(Wineland, David J - 2012) -- Nobel Prize-Physics uri icon



  • Isolated from their surroundings, particles such as atoms, electrons, and photons exhibit bizarre properties—such as being in two places at once—that classical physics cannot explain. Quantum physics was conceived to provide theoretical explanations of these properties, but experimental validation of quantum theory was believed to be impossible because these particles lose their quantum properties when they are observed or when they interact with other particles. Dr. Wineland received the Nobel Prize (along with Serge Haroche) for demonstrating that the seemingly impossible was indeed possible. By trapping electrically charged atoms and controlling and measuring them with light, Dr. Wineland was able to preserve while observing their quantum properties. This breakthrough in the field of quantum optics has led to the development of highly precise clocks that tell time with more than a hundred times greater precision than the cesium clocks that are used today. Perhaps more significant, it holds the promise of enabling the creation of super-fast computers that will transform everyday life in the future.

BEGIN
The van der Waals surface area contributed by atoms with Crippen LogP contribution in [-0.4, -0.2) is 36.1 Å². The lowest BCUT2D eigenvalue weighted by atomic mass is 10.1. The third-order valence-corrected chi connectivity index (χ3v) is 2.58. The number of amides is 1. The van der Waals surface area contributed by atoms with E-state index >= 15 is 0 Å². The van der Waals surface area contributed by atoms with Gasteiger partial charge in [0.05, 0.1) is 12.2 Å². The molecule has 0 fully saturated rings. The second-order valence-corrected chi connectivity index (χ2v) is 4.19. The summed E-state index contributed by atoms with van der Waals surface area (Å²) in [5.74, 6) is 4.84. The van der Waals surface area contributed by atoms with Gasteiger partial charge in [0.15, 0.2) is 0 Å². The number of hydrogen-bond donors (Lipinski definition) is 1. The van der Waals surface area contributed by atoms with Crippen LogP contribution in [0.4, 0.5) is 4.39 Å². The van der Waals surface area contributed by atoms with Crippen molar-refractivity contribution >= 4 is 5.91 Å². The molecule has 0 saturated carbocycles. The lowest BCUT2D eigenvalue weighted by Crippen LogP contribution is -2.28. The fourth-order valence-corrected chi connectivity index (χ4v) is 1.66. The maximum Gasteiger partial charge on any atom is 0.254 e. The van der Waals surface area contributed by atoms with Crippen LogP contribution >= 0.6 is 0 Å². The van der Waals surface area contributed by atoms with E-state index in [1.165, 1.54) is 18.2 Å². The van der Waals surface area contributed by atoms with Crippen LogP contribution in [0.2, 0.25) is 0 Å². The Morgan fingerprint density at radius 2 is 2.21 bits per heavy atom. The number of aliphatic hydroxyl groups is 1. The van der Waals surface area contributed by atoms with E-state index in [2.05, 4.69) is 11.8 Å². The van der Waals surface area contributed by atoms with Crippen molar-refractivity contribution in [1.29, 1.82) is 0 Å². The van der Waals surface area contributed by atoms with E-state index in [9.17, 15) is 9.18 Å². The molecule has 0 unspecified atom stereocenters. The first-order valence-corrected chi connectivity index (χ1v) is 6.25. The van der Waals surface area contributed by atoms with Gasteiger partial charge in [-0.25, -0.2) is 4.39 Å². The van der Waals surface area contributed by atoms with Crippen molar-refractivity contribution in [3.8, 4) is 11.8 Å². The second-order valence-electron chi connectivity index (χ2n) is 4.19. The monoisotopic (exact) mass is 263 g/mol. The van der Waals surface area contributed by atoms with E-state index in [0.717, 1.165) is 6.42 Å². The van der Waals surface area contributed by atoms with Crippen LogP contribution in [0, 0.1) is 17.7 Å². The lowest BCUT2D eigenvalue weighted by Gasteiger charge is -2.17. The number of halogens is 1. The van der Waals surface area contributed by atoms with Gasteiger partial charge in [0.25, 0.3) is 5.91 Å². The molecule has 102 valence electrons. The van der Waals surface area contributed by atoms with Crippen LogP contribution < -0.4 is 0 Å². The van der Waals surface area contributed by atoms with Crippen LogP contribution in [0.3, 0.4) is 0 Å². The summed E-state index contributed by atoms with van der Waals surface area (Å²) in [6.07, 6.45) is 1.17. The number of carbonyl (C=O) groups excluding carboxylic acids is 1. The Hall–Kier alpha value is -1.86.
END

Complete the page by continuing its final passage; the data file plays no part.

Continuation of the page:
Dr. Wineland’s distinguished career has led to many other accolades, including the National Medal of Science, the Benjamin Franklin Medal in Physics, and the American Physical Society’s Arthur L. Schawlow Prize in Laser Science. In 2013 he was inducted into the American Academy of Arts and Sciences. (See related story on page 26.)

year awarded

  • 2012